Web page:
Now here is what saddens me the most. Not only has the series itself died with it's creator, so did it's spirit and essence, the innovation that brought us to where we stand before. While I'll always appreciate a good scifi show lime Battlestar Galactica or a movie like the Matrix and Serenity, they are but an empty shell of special effects and taboo-cleansed scripts. Every show is like the other, a basic frame of a misunderstood ideals cited with a layer of special effects and characters built from the same templates.

Will we ever see the light? Will something new suddenly change the game? I don't think so - and I don't thing it should. My hope is that the new revolution is not a new show or movie; it will have to come about in the real life. We have to actually get off our collective couch potato asses waiting for our next episode and start wanting our society to change for the better, for these technologies we love to try to explain to become reality, and to REALLY go where no man has gone before.

How many of you have heard of NASA's plan for a manned mission to Mars within a decade? Aren't you dreaming of going into space one day? There's still chance, if we step up and demand it, if we stop feeding trolls called Paramount and the Sci-Fi Channel, go back to OUR roots where the important part of the journey WAS the journey. This is my deepest desire, as a human being that lives and breathes.


  1. Voyager wasn't that bad... I love it in fact :P !

  2. As a soap opera in a sci-fi setting, sure, that was a great show. But it didn't achieve anything either socially or technologically. It was all "Will Janeway finally stop being cold and hook up with Chakotay? How do 7 of 9 and the doctor, you know, 'do it'? What new shortcut will they take to get home because they know the series will end?"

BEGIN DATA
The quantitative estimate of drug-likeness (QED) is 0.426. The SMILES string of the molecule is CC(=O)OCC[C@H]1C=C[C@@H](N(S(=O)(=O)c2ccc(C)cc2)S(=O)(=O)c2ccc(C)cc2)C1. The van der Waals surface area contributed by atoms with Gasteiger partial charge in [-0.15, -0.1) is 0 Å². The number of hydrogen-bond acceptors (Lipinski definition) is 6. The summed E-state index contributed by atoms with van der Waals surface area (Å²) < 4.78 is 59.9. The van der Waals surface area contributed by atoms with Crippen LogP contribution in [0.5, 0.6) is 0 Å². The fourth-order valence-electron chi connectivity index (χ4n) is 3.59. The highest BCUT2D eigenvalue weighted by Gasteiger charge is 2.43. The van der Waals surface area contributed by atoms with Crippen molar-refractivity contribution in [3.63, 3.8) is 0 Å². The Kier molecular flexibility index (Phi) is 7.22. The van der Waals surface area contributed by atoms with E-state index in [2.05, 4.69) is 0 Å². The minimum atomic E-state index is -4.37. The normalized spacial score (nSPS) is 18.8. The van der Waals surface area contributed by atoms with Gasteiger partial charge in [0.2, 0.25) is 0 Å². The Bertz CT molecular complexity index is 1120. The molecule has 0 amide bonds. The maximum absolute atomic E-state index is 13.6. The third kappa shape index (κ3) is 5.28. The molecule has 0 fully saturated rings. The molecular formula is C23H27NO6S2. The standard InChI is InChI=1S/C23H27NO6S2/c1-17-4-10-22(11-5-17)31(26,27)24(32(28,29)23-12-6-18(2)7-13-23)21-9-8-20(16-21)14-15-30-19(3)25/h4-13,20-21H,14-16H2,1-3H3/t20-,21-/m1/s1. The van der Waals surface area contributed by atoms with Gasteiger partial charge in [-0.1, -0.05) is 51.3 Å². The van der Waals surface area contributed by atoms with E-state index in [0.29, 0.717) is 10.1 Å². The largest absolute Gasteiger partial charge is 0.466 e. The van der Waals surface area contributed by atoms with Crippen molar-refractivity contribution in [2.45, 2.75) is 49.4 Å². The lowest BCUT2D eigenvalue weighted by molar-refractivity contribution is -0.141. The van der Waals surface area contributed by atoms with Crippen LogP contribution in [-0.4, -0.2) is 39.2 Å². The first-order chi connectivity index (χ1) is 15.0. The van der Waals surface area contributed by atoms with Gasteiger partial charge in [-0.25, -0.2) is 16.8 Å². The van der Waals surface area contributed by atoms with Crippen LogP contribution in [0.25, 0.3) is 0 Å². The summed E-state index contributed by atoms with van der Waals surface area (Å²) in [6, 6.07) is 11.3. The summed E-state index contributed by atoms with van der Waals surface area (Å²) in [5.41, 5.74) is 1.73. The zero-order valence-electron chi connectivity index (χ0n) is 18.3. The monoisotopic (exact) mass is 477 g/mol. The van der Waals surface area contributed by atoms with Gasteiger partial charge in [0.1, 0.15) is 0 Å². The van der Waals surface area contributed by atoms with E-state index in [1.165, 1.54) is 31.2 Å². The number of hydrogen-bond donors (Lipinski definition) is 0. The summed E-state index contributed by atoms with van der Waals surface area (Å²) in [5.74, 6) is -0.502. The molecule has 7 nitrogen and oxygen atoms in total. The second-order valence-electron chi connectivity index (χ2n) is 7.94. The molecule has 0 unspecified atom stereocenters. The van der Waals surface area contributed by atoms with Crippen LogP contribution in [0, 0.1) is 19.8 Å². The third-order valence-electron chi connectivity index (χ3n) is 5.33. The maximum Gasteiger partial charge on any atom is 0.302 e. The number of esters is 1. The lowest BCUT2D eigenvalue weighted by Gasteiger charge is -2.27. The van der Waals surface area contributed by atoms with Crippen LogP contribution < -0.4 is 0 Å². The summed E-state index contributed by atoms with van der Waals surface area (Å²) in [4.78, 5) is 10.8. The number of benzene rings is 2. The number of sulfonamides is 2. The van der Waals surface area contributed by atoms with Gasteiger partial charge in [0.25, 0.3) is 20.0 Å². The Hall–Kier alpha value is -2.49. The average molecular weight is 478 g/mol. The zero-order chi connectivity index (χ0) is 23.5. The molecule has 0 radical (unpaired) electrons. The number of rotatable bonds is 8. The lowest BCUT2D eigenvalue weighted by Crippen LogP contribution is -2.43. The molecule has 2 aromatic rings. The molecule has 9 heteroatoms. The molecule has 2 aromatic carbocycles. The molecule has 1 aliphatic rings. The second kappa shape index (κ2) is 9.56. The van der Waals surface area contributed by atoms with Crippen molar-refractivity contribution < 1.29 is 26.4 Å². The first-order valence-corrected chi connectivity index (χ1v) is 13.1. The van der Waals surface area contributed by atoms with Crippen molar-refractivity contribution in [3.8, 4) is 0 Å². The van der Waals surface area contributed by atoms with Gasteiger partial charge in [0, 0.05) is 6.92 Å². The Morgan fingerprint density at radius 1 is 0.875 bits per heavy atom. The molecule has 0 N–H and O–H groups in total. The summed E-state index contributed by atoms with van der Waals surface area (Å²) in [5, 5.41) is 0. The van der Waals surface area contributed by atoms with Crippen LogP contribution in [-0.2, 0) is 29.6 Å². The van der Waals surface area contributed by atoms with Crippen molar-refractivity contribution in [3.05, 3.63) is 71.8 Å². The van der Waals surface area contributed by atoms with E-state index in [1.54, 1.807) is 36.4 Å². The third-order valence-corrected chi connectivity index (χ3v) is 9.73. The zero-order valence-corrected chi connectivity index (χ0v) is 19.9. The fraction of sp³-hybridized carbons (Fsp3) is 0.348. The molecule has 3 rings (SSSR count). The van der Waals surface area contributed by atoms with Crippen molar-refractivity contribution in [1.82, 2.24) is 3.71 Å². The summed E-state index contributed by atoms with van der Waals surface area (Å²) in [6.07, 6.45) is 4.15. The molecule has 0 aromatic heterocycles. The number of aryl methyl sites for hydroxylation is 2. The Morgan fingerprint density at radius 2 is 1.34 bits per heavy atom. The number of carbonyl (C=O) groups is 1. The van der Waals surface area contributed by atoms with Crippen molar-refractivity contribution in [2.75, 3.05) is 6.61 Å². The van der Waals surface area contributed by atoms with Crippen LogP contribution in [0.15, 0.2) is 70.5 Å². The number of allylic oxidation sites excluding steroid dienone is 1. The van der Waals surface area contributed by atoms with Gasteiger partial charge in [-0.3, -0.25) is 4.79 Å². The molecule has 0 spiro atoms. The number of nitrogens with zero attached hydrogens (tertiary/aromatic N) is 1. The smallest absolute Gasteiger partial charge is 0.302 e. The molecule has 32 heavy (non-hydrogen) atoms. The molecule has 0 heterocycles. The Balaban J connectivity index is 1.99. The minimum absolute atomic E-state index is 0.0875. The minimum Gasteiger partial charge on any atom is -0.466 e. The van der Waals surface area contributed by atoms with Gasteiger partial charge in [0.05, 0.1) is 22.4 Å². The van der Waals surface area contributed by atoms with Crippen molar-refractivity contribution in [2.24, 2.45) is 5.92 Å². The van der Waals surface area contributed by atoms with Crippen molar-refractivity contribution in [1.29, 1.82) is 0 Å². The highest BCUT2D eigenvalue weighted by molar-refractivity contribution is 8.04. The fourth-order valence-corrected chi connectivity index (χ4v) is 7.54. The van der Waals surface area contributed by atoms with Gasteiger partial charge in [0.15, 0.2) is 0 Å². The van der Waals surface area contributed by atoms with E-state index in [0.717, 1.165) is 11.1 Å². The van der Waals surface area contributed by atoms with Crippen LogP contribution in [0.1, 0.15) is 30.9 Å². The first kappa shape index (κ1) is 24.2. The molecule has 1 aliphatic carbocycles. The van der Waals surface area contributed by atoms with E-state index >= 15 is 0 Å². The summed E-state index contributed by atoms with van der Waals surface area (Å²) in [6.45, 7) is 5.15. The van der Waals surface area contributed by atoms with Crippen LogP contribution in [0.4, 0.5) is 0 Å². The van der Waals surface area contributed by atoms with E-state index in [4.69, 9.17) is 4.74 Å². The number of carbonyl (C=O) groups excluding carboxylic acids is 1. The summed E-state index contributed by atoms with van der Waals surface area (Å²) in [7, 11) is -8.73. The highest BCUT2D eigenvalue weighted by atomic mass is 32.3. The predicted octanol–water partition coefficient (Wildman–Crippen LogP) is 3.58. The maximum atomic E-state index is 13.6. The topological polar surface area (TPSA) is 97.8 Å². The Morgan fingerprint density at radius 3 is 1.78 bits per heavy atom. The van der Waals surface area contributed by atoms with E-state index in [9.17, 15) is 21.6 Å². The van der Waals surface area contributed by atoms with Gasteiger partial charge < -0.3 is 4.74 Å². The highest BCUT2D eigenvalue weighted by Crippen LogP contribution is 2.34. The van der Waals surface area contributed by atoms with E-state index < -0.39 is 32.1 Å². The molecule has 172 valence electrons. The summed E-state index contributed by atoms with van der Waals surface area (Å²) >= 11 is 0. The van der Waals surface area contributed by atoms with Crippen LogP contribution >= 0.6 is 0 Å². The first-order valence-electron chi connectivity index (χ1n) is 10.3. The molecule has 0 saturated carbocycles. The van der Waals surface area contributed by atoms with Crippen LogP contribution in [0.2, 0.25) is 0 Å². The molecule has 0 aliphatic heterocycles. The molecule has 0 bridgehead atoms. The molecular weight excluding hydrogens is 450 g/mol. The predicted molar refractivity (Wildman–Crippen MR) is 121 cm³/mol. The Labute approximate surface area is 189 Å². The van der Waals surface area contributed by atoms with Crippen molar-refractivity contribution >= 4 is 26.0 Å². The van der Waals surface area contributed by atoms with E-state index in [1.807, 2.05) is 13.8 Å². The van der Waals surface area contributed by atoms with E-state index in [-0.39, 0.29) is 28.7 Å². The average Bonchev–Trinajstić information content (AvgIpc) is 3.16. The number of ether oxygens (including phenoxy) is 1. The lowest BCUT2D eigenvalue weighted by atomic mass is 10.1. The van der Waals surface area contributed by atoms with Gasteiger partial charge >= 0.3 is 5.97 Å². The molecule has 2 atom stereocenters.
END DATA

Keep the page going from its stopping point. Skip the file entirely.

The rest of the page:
Yeah, it was "good" but no more than, say, SeaQuest or Farscape. It wasn't innovative or special in any sense.

    But we all have our opinions, right? Thanks for commenting :D

  3. I have a feeling that while you and I will agree on a lot - I'm not nearly as pessimistic as you are about the potential for a "real" Trek-at-the-heart show. I think there are many factors that impede it (i.e., the fact that the franchise is actually currently owned by two different publicly held companies; the fact that 9/11 made the public devour negativity like coke fiends; the fact that writers feel "too limited" by having to write the way Roddenberry would have wanted) and while I can totally understand your point of view, I for the life of me don't see Trek as "dead" so much as hibernating until a time when the public will be more receptive to the ideals AND want to spend money to hear more.

    I'm constantly amazed at how many people are still just now being exposed to the franchise -

    Look forward to reading more.


  4. Hi Terilynn,

    Thanks for the comment! As much as I would want to agree with you, I don't think I can. Don't get me wrong, even though I'm a cynic about it, I still love Star Trek. I watched all the originals, I'm slowly catching up on all the DS9 and TNGs I missed, I've seen all the Voyagers... The show really started to fail when the brought in the massive time travel storyline in Enterprise. I think maybe the "TOS" revival that has been rumored, stemming from the alternate timeline created during the new movie, may have some wow potential. But it still won't bring anything so controversial or so uniquely special to be more than "just another sci-fi show". It'll be like any other, and probably last a few seasons before dying off.

    Again, I'm not a new trekker by any definition (other than being only 29), and I love Star Trek. Doesn't mean it's not any less dead to me and so many others.

  5. I never liked Star Trek. My parents used to watch it every week at 7pm, can't rememer what day. But I never got into it.

    May it be dead and stay dead. Hehe.

    I do love to watch Stargate though!